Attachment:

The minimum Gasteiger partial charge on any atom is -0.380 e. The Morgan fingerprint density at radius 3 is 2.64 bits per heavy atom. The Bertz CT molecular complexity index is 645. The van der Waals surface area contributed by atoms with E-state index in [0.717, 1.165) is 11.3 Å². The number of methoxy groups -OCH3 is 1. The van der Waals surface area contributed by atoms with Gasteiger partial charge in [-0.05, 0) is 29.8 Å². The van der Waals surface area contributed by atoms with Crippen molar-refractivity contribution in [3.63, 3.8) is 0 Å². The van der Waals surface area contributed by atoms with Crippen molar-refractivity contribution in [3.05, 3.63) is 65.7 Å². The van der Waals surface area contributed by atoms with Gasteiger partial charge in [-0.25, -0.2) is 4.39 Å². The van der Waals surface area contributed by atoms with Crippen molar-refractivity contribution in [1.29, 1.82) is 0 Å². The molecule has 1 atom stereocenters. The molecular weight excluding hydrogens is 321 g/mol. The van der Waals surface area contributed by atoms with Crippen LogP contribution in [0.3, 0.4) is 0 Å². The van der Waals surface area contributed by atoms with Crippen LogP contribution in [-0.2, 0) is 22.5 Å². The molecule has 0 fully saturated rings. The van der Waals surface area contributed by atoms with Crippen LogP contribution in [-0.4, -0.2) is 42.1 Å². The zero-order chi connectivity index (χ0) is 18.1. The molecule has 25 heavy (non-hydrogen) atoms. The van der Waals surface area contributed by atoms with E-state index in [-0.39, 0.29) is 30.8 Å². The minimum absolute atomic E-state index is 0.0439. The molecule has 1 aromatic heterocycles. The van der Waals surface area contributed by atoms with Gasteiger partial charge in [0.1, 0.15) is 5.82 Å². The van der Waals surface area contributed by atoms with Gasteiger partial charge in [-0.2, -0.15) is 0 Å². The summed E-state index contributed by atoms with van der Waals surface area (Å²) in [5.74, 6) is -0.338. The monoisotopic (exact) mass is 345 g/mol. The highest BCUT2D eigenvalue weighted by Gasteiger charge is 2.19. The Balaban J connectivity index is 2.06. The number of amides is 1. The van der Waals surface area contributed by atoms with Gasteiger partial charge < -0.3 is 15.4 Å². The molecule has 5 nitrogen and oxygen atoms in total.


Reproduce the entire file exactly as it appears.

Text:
The minimum Gasteiger partial charge on any atom is -0.380 e. The Morgan fingerprint density at radius 3 is 2.64 bits per heavy atom. The Bertz CT molecular complexity index is 645. The van der Waals surface area contributed by atoms with E-state index in [0.717, 1.165) is 11.3 Å². The number of methoxy groups -OCH3 is 1. The van der Waals surface area contributed by atoms with Gasteiger partial charge in [-0.05, 0) is 29.8 Å². The van der Waals surface area contributed by atoms with Crippen molar-refractivity contribution in [3.63, 3.8) is 0 Å². The van der Waals surface area contributed by atoms with Crippen molar-refractivity contribution in [3.05, 3.63) is 65.7 Å². The van der Waals surface area contributed by atoms with Gasteiger partial charge in [-0.25, -0.2) is 4.39 Å². The van der Waals surface area contributed by atoms with Crippen molar-refractivity contribution in [1.29, 1.82) is 0 Å². The molecule has 1 atom stereocenters. The molecular weight excluding hydrogens is 321 g/mol. The van der Waals surface area contributed by atoms with Crippen LogP contribution in [0.3, 0.4) is 0 Å². The van der Waals surface area contributed by atoms with Crippen LogP contribution in [-0.2, 0) is 22.5 Å². The molecule has 0 fully saturated rings. The van der Waals surface area contributed by atoms with Crippen LogP contribution in [-0.4, -0.2) is 42.1 Å². The zero-order chi connectivity index (χ0) is 18.1. The molecule has 25 heavy (non-hydrogen) atoms. The van der Waals surface area contributed by atoms with E-state index in [-0.39, 0.29) is 30.8 Å². The minimum absolute atomic E-state index is 0.0439. The molecule has 1 aromatic heterocycles. The van der Waals surface area contributed by atoms with Gasteiger partial charge in [0.1, 0.15) is 5.82 Å². The van der Waals surface area contributed by atoms with Gasteiger partial charge in [-0.2, -0.15) is 0 Å². The summed E-state index contributed by atoms with van der Waals surface area (Å²) in [5.74, 6) is -0.338. The monoisotopic (exact) mass is 345 g/mol. The highest BCUT2D eigenvalue weighted by Gasteiger charge is 2.19. The Balaban J connectivity index is 2.06. The number of amides is 1. The van der Waals surface area contributed by atoms with Gasteiger partial charge < -0.3 is 15.4 Å². The molecule has 5 nitrogen and oxygen atoms in total.